a word and its referential object, it is a particularly funny sort of business indeed to base one’s
sense of social outrage on the perception of a
causal relationship between the inherent properties of the object (in this case, perhaps, a
woman) and the signs (media images of tall or
short, fair or dark, thick or thin) that denote her.
If we believe an image can mask and pervert reality, then we assume the image is capable of reflecting reality in the first place — and therein
lies the trouble.
We get into an unending slippery slope, another type of funny business, in trying to reconcile images from media with notions of
beauty as a basic reality. In “What Do Men
Really Want?,” a March 2012 article in
Psychology Today, Eric Jaffe examines, among
other predilections, the figure preference men
have about women. Psychological research
shows that socioeconomically advanced societies
fancy slender women, whereas in tougher
times or in more resource-distressed cultures,
an inclination for larger bodies prevails, per-
haps because size evinces more access to food
and money. This is why changing media imag-
es to reflect a broad spectrum of lived experi-
ence and altering fashion to fit a greater vari-
ety of body types, although egalitarian and de-
sirable, do not fundamentally empower us. In-
stead, we need to acknowledge that these
images are simulacra.
The English Romantic poet John Keats tells
us in “Ode on a Grecian Urn” that “Beauty is
truth, truth beauty, — that is all / Ye know on
earth, and all ye need to know.” But in today’s
popular culture, images rarely signify beyond
themselves to any truth we might call beauty.
They are their own reality. Witness the simulacra of social media and Internet memes and
Second Life. Our sense of ourselves (our attractiveness, success, happiness) in actual, lived experience is very much molded by the images in
these virtual worlds to which we compare ourselves, and which increasingly measure us.
Changing the images doesn’t change this fact,
only the criteria.
In advising the BUILD group, I have come to
focus less on questions of beauty and more on
the question of what it means to live fully. I
want to be present in the lives of others, including and especially my family, my community,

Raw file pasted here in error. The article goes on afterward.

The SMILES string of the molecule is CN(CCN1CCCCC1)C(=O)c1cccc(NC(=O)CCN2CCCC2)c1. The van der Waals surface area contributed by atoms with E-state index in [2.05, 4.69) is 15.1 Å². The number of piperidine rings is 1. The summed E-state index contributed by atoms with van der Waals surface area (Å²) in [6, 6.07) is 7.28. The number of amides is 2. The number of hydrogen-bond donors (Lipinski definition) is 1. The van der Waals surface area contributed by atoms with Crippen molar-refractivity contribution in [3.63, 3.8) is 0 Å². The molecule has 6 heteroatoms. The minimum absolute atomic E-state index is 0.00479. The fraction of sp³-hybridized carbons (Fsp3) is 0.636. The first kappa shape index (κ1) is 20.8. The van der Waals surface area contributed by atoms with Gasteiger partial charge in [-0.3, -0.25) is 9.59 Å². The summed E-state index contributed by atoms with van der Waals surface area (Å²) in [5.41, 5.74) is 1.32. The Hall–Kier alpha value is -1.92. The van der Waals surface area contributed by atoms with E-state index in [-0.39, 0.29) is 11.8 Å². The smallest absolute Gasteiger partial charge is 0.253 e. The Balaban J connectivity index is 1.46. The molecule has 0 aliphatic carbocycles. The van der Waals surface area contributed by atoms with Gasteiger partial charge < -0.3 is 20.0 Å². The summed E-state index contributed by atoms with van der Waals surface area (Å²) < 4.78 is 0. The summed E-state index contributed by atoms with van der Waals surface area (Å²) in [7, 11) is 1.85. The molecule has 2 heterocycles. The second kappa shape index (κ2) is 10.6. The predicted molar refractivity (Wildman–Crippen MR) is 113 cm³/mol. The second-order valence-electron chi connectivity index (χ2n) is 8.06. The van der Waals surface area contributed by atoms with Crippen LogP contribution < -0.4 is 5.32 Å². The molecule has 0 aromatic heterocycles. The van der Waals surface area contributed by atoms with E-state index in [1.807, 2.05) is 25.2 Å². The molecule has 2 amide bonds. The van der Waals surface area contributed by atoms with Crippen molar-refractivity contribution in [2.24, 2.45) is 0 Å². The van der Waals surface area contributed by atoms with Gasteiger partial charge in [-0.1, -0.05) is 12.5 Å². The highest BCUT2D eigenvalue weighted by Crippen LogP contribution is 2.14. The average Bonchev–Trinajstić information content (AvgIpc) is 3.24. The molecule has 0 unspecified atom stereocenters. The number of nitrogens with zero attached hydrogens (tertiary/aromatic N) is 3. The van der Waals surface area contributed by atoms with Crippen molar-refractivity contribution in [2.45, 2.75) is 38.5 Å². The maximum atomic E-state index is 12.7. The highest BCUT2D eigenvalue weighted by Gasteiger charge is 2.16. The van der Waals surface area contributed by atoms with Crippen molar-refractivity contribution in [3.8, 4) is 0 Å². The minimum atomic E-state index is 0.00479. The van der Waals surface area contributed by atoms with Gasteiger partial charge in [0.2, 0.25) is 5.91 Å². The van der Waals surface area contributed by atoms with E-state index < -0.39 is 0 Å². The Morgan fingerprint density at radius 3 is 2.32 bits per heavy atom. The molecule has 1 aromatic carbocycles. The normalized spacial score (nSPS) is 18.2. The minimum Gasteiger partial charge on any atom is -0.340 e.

and my students. The work of the club has been
meaningful, even as creating new visions has led
us circuitously around and around this funny
business of representation.
I think back to that day in Fiction Writing
class when several students read their rants
aloud. They saw funny business, pure and simple, in some of what passes for beauty in our culture, and although they did not have alternative
visions to offer, their rants exuberantly called
out, Hey! Things are not quite what they seem! I
would call it beauty that all of us, the young
men as well as the young women and I, engaged
actively in listening to each other in a moment
of communion. I would call it the funniest of
business that we whooped and laughed.
Amy Sage Webb (Emporia State
University former chapter president) is
professor of English and Roe R. Cross
Distinguished Professor at ESU. She
co-directs the creative writing program
and has served as president of the faculty.
Webb has edited and served on the
boards of numerous journals and presses. She is a consulting
pedagogy specialist for Antioch University Los Angeles and has
directed the pedagogy forums for the Association of Writers
and Writing Programs. Her poetry and fiction appear in literary
journals, and her collection of stories, Save Your Own Life, was
published by Woodley Memorial Press in 2012. Webb earned
degrees from Ohio University (B.S. in journalism), Kansas State
University (M.A. in English) and Arizona State University (M.F.A.
in creative writing). Email her at email@example.com.
We get into an
slope, another type
of funny business,
in trying to reconcile
images from media
with notions of
beauty as a